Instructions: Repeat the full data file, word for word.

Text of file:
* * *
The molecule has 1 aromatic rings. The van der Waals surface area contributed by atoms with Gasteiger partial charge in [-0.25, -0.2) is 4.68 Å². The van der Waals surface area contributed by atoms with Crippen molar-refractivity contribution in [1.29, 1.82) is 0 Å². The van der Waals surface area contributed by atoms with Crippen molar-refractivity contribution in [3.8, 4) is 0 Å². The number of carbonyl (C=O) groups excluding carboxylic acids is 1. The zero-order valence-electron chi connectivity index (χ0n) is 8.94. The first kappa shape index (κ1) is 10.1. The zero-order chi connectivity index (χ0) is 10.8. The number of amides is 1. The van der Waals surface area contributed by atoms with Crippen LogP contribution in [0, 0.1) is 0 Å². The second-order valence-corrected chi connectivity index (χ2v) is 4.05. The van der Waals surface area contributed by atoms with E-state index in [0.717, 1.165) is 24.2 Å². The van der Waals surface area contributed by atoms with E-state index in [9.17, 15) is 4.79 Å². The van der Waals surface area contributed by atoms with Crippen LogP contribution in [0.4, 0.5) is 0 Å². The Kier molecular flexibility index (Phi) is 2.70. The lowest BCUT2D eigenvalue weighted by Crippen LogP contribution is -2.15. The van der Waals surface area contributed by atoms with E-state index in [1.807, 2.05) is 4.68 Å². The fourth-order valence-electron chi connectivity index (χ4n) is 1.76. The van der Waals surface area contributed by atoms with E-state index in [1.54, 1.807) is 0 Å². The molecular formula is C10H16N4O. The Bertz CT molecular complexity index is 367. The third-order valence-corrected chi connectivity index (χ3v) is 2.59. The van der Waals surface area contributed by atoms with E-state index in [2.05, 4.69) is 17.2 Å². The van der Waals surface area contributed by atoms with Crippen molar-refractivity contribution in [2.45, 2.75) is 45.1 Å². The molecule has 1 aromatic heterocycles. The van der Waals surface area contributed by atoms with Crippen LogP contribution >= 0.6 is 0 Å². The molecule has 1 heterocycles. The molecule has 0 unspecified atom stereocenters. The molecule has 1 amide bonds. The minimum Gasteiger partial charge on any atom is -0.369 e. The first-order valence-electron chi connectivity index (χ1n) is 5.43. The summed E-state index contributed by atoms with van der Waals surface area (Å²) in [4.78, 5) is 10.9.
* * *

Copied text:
The molecule has 1 aromatic rings. The van der Waals surface area contributed by atoms with Gasteiger partial charge in [-0.25, -0.2) is 4.68 Å². The van der Waals surface area contributed by atoms with Crippen molar-refractivity contribution in [1.29, 1.82) is 0 Å². The van der Waals surface area contributed by atoms with Crippen molar-refractivity contribution in [3.8, 4) is 0 Å². The number of carbonyl (C=O) groups excluding carboxylic acids is 1. The zero-order valence-electron chi connectivity index (χ0n) is 8.94. The first kappa shape index (κ1) is 10.1. The zero-order chi connectivity index (χ0) is 10.8. The number of amides is 1. The van der Waals surface area contributed by atoms with Crippen LogP contribution in [0, 0.1) is 0 Å². The second-order valence-corrected chi connectivity index (χ2v) is 4.05. The van der Waals surface area contributed by atoms with E-state index in [0.717, 1.165) is 24.2 Å². The van der Waals surface area contributed by atoms with E-state index in [9.17, 15) is 4.79 Å². The van der Waals surface area contributed by atoms with Crippen LogP contribution in [0.4, 0.5) is 0 Å². The Kier molecular flexibility index (Phi) is 2.70. The lowest BCUT2D eigenvalue weighted by Crippen LogP contribution is -2.15. The van der Waals surface area contributed by atoms with E-state index in [1.807, 2.05) is 4.68 Å². The fourth-order valence-electron chi connectivity index (χ4n) is 1.76. The van der Waals surface area contributed by atoms with E-state index in [1.54, 1.807) is 0 Å². The molecular formula is C10H16N4O. The Bertz CT molecular complexity index is 367. The third-order valence-corrected chi connectivity index (χ3v) is 2.59. The van der Waals surface area contributed by atoms with E-state index in [2.05, 4.69) is 17.2 Å². The van der Waals surface area contributed by atoms with Crippen molar-refractivity contribution in [2.45, 2.75) is 45.1 Å². The molecule has 1 aromatic heterocycles. The van der Waals surface area contributed by atoms with Crippen LogP contribution >= 0.6 is 0 Å². The molecule has 1 heterocycles. The molecule has 0 unspecified atom stereocenters. The molecule has 1 amide bonds. The minimum Gasteiger partial charge on any atom is -0.369 e. The first-order valence-electron chi connectivity index (χ1n) is 5.43. The summed E-state index contributed by atoms with van der Waals surface area (Å²) in [4.78, 5) is 10.9.